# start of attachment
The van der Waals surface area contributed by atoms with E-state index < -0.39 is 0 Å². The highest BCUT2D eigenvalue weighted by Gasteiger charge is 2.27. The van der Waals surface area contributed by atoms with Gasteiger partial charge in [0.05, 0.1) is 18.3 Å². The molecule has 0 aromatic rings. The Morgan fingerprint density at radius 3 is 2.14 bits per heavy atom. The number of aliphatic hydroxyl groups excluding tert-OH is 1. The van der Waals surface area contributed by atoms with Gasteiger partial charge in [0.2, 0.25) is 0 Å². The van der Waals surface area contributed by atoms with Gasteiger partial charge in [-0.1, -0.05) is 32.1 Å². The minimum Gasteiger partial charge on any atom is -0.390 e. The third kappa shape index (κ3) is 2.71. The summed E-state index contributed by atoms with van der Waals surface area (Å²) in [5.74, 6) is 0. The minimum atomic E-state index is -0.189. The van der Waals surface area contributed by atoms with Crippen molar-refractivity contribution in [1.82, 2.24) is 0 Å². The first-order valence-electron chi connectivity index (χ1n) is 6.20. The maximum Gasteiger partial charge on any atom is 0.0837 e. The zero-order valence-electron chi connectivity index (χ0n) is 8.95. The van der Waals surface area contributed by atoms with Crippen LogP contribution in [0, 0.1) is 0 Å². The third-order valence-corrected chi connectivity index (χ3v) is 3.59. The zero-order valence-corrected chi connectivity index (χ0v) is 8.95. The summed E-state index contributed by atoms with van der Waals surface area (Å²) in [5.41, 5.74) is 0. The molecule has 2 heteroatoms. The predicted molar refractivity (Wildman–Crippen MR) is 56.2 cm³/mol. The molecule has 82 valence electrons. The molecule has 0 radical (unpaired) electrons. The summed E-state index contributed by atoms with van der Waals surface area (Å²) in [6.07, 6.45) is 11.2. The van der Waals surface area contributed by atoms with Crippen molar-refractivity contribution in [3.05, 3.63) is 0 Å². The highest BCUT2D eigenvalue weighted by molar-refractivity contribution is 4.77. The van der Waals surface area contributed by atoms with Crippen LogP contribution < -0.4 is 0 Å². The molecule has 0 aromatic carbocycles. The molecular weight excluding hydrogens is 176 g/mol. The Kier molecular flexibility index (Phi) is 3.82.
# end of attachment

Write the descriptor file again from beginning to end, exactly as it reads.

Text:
The van der Waals surface area contributed by atoms with E-state index < -0.39 is 0 Å². The highest BCUT2D eigenvalue weighted by Gasteiger charge is 2.27. The van der Waals surface area contributed by atoms with Gasteiger partial charge in [0.05, 0.1) is 18.3 Å². The molecule has 0 aromatic rings. The Morgan fingerprint density at radius 3 is 2.14 bits per heavy atom. The number of aliphatic hydroxyl groups excluding tert-OH is 1. The van der Waals surface area contributed by atoms with Gasteiger partial charge in [0.2, 0.25) is 0 Å². The van der Waals surface area contributed by atoms with Gasteiger partial charge in [-0.1, -0.05) is 32.1 Å². The minimum Gasteiger partial charge on any atom is -0.390 e. The third kappa shape index (κ3) is 2.71. The summed E-state index contributed by atoms with van der Waals surface area (Å²) in [5.74, 6) is 0. The minimum atomic E-state index is -0.189. The van der Waals surface area contributed by atoms with Crippen molar-refractivity contribution in [1.82, 2.24) is 0 Å². The first-order valence-electron chi connectivity index (χ1n) is 6.20. The maximum Gasteiger partial charge on any atom is 0.0837 e. The zero-order valence-electron chi connectivity index (χ0n) is 8.95. The van der Waals surface area contributed by atoms with Crippen LogP contribution in [0, 0.1) is 0 Å². The third-order valence-corrected chi connectivity index (χ3v) is 3.59. The zero-order valence-corrected chi connectivity index (χ0v) is 8.95. The summed E-state index contributed by atoms with van der Waals surface area (Å²) in [5.41, 5.74) is 0. The molecule has 2 heteroatoms. The predicted molar refractivity (Wildman–Crippen MR) is 56.2 cm³/mol. The molecule has 82 valence electrons. The molecule has 0 radical (unpaired) electrons. The summed E-state index contributed by atoms with van der Waals surface area (Å²) in [6.07, 6.45) is 11.2. The van der Waals surface area contributed by atoms with Crippen molar-refractivity contribution in [3.05, 3.63) is 0 Å². The highest BCUT2D eigenvalue weighted by molar-refractivity contribution is 4.77. The van der Waals surface area contributed by atoms with Crippen LogP contribution < -0.4 is 0 Å². The molecule has 0 aromatic carbocycles. The molecular weight excluding hydrogens is 176 g/mol. The Kier molecular flexibility index (Phi) is 3.82.